Hey Everyone! Today I’m going to be starting a new series all about Japanese teaware. With each post I’ll be picking a specific piece of teaware to talk about and discuss, and then at the end of the post I’ll suggest a few teas that I think would be at that best when prepared with that piece of teaware. I was inspired to start this series when I recently purchased a Houhin and posted about it arriving at my house over on Instagram, after doing so I had quite a few people message me asking me what a Houhin was and what kinds of tea you would usually prepare in it. So, to help everyone learn more about this wonderful piece of teaware.
Houhin 宝瓶, which translates into “treasure bottle”. It’s a magical name for a piece of teaware and makes me love it even more. It’s a rare type of teapot, used to specifically prepare high-grade, temperature-sensitive teas like Kabuse Sencha or Gyokuro and so on. It’s origins lie in early Chinese teaware, which was just a cup and a lid (aka a Gawain). The tea could be drunk directly from the cup, using the lid to hold the leaves back, or the lid could be used to strain the tea while pouring.
Houhin’s however have the addition of a wide spout, and either holes pressed through the wall of the tea bowl (like mine) or a mesh, to make straining the leaves more convenient. They are generally small, holding only about 150ml, and are usually made of fine porcelain. You can get plain white ones but there are also some out there that have stunning designs carved into them or painted onto them. Being made usually of fine porcelain means that they lose heat quickly, and are as such perfect for brewing and re-brewing small amounts of sensitive, high grade teas. My personal favourite tea to prepare in my Houhin is definitely Gyokuro. Because these teas are brewed with water of a lower temperature Houhin don’t need handles as the water isn’t hot enough to burn your fingers.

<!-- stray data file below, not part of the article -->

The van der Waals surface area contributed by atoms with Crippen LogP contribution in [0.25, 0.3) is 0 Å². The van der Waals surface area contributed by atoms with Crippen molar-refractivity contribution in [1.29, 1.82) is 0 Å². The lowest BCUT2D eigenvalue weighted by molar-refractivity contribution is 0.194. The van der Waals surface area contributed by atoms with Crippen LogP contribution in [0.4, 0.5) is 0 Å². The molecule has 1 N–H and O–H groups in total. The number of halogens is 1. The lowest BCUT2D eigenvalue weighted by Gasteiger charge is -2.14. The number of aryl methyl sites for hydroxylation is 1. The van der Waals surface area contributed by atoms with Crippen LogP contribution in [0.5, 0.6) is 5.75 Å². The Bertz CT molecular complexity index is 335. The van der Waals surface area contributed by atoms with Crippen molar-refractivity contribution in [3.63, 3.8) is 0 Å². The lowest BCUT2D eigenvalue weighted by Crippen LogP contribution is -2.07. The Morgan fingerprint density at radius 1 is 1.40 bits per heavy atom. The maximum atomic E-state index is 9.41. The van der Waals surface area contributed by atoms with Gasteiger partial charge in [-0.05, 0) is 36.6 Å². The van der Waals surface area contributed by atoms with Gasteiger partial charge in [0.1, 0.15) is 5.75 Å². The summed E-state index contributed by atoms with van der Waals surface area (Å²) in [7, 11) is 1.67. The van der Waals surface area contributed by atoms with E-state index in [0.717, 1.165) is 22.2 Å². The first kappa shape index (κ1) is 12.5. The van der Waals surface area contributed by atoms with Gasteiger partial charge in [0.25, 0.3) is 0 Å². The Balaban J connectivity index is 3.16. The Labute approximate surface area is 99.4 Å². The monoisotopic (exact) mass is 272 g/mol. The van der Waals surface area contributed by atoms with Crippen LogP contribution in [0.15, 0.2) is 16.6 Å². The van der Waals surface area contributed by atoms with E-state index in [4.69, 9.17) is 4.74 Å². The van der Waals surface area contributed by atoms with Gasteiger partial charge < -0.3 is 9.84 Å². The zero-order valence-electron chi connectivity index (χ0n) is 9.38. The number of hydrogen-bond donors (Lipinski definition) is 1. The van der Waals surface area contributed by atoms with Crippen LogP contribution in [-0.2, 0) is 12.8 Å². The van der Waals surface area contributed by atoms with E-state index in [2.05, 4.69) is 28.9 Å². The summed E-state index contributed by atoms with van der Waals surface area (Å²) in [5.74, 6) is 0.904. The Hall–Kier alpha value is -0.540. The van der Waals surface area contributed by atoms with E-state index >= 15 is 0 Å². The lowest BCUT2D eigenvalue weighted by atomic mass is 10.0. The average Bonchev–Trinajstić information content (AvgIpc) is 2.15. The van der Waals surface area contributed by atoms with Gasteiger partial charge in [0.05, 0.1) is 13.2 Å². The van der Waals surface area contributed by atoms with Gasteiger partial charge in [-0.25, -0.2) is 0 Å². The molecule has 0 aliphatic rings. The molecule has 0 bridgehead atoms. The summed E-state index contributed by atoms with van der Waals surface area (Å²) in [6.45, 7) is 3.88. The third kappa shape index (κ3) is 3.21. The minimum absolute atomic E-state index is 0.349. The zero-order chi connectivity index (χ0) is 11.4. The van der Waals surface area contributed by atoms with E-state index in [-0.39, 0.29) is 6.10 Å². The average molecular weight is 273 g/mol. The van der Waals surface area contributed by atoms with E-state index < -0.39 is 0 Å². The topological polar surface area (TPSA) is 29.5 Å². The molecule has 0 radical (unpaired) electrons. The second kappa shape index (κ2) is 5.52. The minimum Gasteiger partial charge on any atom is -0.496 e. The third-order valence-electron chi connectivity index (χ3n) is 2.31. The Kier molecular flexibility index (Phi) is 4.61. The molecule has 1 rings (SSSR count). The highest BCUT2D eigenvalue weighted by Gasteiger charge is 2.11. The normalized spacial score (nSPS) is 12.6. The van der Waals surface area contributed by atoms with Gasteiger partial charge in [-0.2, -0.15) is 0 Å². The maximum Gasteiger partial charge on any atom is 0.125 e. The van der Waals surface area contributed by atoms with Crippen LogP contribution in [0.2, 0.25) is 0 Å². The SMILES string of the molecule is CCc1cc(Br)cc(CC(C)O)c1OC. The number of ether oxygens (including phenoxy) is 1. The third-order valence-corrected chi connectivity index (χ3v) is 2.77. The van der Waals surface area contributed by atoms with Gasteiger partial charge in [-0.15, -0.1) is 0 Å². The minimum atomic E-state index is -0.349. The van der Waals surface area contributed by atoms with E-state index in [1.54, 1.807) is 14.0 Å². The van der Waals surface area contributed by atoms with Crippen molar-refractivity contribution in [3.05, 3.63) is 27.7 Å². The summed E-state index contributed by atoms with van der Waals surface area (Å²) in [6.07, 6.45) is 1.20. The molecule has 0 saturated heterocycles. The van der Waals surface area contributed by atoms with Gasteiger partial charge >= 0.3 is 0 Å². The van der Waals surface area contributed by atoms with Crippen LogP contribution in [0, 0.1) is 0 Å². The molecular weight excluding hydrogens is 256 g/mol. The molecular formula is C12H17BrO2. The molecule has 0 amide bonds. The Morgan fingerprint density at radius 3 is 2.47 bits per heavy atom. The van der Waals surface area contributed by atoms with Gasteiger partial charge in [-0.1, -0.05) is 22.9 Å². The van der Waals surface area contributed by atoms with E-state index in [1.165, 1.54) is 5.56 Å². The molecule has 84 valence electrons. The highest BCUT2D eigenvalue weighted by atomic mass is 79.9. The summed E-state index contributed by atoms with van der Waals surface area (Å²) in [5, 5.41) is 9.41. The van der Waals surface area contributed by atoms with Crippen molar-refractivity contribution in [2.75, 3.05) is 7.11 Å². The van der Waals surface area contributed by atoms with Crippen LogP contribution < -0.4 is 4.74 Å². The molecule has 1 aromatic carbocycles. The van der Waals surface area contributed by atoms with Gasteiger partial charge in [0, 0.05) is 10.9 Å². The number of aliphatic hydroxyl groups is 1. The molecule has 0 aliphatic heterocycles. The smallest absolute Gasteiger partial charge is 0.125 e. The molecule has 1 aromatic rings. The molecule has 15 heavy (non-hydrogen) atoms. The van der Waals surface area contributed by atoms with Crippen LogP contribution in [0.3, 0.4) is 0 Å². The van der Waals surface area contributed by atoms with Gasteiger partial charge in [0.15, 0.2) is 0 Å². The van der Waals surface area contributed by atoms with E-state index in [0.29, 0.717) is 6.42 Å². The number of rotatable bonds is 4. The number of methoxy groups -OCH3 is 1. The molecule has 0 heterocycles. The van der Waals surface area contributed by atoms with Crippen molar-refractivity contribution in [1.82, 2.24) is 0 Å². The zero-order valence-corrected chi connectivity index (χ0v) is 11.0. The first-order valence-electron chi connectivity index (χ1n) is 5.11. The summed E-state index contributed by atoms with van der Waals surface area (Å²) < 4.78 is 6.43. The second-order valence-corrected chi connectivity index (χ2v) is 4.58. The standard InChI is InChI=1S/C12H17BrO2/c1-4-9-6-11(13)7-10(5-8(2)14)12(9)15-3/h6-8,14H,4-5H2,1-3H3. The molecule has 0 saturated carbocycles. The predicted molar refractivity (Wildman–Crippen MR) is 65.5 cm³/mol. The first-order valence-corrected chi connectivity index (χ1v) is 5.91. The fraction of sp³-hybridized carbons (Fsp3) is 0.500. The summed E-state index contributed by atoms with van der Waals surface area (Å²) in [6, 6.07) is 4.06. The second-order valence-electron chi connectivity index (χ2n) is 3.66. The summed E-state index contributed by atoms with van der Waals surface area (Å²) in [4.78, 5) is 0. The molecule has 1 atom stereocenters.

Houhins have relatively straight walls that either go up vertically or flare in an inverted cone shape. This flatter, more open shape lets the water cool down quicker and is also believed to aid in the extraction of umami flavours from the leaves. Because they are used for steeping high-quality teas, Houhins are smaller than most Kyusus, usually under 200ml in capacity, which allows for a greater concentration of taste and aroma.
I honestly thought I had experienced all of my Japanese teas at their best already when prepare with other teaware but by far my favourite way to prepare them now is in this Houhin. It really made the preparations more of an experience and the greater concentration of taste and aroma was so uplifting. Don’t get me wrong, they were also fantastic when prepared in my Kyusus and I will still prepare Japanese teas in that way, but for high grade Gyokuro and high grade Sencha I’ll be mostly using my Houhin because the experience just seems to amplify tenfold and as someone who love Japanese green teas I will make any changes that are needed, to amplify the immersion of my sessions with them this much. The change for me that occurred when I prepared Gyokuro in my Houhin for the first time was as mind blowing for me as when I first filter water or used a temp variable kettle to prepare my tea.
In terms of what teas I would recommend to you to prepare to this I would definitely go with Gyokuro first and foremost and I’m going to tell you all to go to my favourite place to buy Japanese tea, which is of course Yunomi! The three links below are three high quality Gyokuro that anyone who loves Japanese tea it’s bound to enjoy and be able to have fantastic sessions with. There are just three I picked for the post as to not overwhelm you all but there is really a multitude of Gyokuro and other Japanese tea choices over on their website for you to choose from (if you’re making you first order be sure to use START20 to get 20% off)
If you have any questions at all about Houhins, Japanese green tea or just Japanese tea in general, be sure to either leave them in the comments or send to me on Instagram @kimberleyskyusu and I’ll do my best to answer them all as quickly as I can. If you have a specific piece of Japanese teaware you want to learn more about please let me know so I can add it to my list of things to cover for this series.
Until next time, Happy Steeping – Kimberley